On 01.06.2016 21:48, Michael Selik wrote:
On Wed, Jun 1, 2016 at 3:14 PM Sven R. Kunze <firstname.lastname@example.org mailto:email@example.com> wrote:
On 01.06.2016 18:24, Michael Selik wrote:
I don't see how that would be improved by a special syntax for the [RHS] to know the identifier it's being assigned to. Could you clarify that?
I was referring to the issue that fields don't know neither their containing form classes nor their form instances. In some circumstances, one need to do that in order to correctly work with the field (think of the prefix of the form which needs to be reflected in the field but there are more missing pieces of information). As mentioned to Steven, in this case the name does not suffices at all. So, I am not sure how to handle this right now. This might belong to a greater issue of referring back which currently needs to be handled manually in all cases.
I always find bi-directional has-a relationships to be troublesome. If it were necessary frequently, I'd expect the Form metaclass to loop over the declared_fields and set some .form attribute to the new_class. Django is way too big for me to grok from light reading, so I won't presume to understand the choices made there.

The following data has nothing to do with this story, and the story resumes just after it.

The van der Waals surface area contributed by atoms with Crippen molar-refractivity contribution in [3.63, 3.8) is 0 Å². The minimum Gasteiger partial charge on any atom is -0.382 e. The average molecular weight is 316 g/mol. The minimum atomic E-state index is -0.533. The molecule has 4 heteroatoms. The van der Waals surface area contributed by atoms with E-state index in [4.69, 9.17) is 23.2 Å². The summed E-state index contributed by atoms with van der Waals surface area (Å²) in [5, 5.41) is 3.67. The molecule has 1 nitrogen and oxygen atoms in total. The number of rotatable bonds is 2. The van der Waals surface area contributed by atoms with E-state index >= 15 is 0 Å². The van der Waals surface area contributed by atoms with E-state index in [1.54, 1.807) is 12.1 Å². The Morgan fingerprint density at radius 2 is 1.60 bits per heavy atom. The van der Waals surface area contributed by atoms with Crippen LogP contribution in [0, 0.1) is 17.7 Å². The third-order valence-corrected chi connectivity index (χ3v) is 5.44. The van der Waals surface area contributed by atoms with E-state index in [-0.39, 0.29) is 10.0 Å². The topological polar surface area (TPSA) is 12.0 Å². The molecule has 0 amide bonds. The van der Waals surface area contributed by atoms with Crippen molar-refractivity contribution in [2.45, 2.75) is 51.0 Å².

That would be a hand-made solution and would work quite efficiently in terms of productivity for Django projects.
Recently, I started a private side project where I would need that back-relationship as well. This time, it's about rigid body simulation where I would like to pick a point in body space of a body and always get the correct world space coordinates when accessing. Same thing, but also hand-made by myself and it requires special attention from time to time.
I don't say I have a nice, readable solution for this but it seems to me that *providing context* to Python objects would as much help as it helps Google to provide extremely accurate search results.